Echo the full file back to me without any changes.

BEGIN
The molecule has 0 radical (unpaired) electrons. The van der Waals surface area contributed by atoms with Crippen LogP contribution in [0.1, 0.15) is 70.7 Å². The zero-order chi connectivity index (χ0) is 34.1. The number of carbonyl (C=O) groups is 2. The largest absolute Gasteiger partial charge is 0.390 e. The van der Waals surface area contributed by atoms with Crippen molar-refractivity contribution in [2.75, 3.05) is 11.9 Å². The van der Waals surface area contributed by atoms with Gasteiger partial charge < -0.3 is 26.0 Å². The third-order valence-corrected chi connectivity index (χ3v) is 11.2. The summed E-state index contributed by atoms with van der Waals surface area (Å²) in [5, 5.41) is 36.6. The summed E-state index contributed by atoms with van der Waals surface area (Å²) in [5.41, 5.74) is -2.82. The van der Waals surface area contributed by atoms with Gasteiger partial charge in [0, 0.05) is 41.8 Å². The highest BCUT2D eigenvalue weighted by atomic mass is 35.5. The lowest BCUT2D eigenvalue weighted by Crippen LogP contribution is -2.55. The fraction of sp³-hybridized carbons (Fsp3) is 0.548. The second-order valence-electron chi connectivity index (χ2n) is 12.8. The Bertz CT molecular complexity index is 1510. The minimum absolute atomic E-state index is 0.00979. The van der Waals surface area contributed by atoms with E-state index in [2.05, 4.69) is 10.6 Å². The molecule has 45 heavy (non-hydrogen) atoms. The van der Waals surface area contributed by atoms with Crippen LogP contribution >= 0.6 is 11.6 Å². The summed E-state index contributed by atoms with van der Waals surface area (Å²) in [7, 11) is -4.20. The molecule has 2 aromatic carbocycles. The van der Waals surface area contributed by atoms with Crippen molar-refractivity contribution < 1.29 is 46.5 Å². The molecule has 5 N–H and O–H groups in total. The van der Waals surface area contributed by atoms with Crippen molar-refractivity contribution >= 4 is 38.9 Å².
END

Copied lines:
The molecule has 0 radical (unpaired) electrons. The van der Waals surface area contributed by atoms with Crippen LogP contribution in [0.1, 0.15) is 70.7 Å². The zero-order chi connectivity index (χ0) is 34.1. The number of carbonyl (C=O) groups is 2. The largest absolute Gasteiger partial charge is 0.390 e. The van der Waals surface area contributed by atoms with Crippen molar-refractivity contribution in [2.75, 3.05) is 11.9 Å². The van der Waals surface area contributed by atoms with Gasteiger partial charge < -0.3 is 26.0 Å². The third-order valence-corrected chi connectivity index (χ3v) is 11.2. The summed E-state index contributed by atoms with van der Waals surface area (Å²) in [5, 5.41) is 36.6. The summed E-state index contributed by atoms with van der Waals surface area (Å²) in [5.41, 5.74) is -2.82. The van der Waals surface area contributed by atoms with Gasteiger partial charge in [0, 0.05) is 41.8 Å². The highest BCUT2D eigenvalue weighted by atomic mass is 35.5. The lowest BCUT2D eigenvalue weighted by Crippen LogP contribution is -2.55. The fraction of sp³-hybridized carbons (Fsp3) is 0.548. The second-order valence-electron chi connectivity index (χ2n) is 12.8. The Bertz CT molecular complexity index is 1510. The minimum absolute atomic E-state index is 0.00979. The van der Waals surface area contributed by atoms with E-state index in [2.05, 4.69) is 10.6 Å². The molecule has 45 heavy (non-hydrogen) atoms. The van der Waals surface area contributed by atoms with Crippen LogP contribution >= 0.6 is 11.6 Å². The summed E-state index contributed by atoms with van der Waals surface area (Å²) in [7, 11) is -4.20. The molecule has 2 aromatic carbocycles. The van der Waals surface area contributed by atoms with Crippen molar-refractivity contribution < 1.29 is 46.5 Å². The molecule has 5 N–H and O–H groups in total. The van der Waals surface area contributed by atoms with Crippen molar-refractivity contribution >= 4 is 38.9 Å².